For more than 15 centuries, the Jews were an inextricable part of Spanish culture. Jewish poets, rabbis and philosophers contributed to the intellectual discourse of the Middle Ages. That ended in 1492 when the Jews had to choose between conversion, death or exile at the direction of Queen Isabella and the Inquisition. In 1992, as Spain celebrated the 500th anniversary of Columbus's voyage, King Juan Carlos issued a royal decree of atonement, formally canceling the 500-year-old Edict of Expulsion.
Today, eight towns, including Toledo, Córdoba, Segovia, Hervás and Girona (whose magnificently restored Isaac el Sec Center is one of the few remaining compounds of the Jewish era), have created the Caminos de Sepharad to promote interest in Judeo-Spanish history.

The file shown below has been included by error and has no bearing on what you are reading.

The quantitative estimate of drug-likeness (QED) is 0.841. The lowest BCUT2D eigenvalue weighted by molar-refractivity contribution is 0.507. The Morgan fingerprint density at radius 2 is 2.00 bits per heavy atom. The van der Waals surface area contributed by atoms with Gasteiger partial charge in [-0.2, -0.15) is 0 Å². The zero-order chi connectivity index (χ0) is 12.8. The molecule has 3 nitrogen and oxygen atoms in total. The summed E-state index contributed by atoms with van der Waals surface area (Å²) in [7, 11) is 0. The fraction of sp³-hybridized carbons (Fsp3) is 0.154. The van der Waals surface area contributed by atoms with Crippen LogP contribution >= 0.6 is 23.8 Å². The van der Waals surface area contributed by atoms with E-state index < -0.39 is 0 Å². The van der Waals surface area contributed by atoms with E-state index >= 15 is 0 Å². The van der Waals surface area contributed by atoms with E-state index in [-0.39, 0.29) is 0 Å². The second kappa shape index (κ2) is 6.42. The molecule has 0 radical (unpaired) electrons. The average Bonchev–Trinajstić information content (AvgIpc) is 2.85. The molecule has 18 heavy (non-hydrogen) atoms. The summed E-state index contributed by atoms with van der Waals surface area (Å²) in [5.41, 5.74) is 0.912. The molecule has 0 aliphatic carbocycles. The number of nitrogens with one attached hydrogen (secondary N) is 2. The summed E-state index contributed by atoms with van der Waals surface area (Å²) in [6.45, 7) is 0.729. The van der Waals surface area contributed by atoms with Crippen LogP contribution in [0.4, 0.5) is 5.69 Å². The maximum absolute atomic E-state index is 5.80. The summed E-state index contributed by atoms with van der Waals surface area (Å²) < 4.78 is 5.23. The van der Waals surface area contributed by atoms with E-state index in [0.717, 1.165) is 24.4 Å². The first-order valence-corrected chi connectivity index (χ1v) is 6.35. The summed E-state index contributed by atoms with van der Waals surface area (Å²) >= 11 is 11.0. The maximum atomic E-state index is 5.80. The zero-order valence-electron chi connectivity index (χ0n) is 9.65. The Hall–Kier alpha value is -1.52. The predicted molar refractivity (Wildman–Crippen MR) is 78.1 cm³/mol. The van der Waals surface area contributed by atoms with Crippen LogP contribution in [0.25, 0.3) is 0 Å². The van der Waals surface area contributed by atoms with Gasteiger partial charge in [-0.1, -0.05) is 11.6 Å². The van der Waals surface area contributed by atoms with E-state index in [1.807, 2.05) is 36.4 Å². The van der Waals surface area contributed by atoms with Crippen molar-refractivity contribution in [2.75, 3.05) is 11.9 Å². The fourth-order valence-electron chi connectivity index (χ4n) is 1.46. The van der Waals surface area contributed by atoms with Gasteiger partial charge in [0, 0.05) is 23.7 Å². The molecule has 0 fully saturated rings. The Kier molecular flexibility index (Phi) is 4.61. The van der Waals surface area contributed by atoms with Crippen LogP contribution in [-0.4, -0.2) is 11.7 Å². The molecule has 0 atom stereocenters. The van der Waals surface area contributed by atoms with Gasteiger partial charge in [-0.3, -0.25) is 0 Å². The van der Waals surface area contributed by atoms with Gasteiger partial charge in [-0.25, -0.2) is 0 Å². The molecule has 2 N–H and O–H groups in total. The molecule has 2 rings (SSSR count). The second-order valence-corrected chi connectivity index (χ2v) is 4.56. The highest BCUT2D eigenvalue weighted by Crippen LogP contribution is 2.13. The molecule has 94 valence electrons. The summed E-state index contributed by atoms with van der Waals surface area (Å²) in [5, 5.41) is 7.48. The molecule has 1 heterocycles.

Córdoba's cobbled streets are much as they were when the great thinker Maimonides walked them as a young man. You'll find the labyrinthine ancient Jewish quarter just northwest of the vast mosque (and cathedral) that lies at Córdoba's heart.
Granada's medieval Jewish community included Shmuel ha Nagid, vizier of the kingdom of Granada, most powerful Spanish Jew of the Middle Ages. In Toledo, known in medieval times as the "second Jerusalem," there are no fewer than 10 synagogues, including the splendid El Transito, whose alabaster columns and graceful arches date from the 14th century.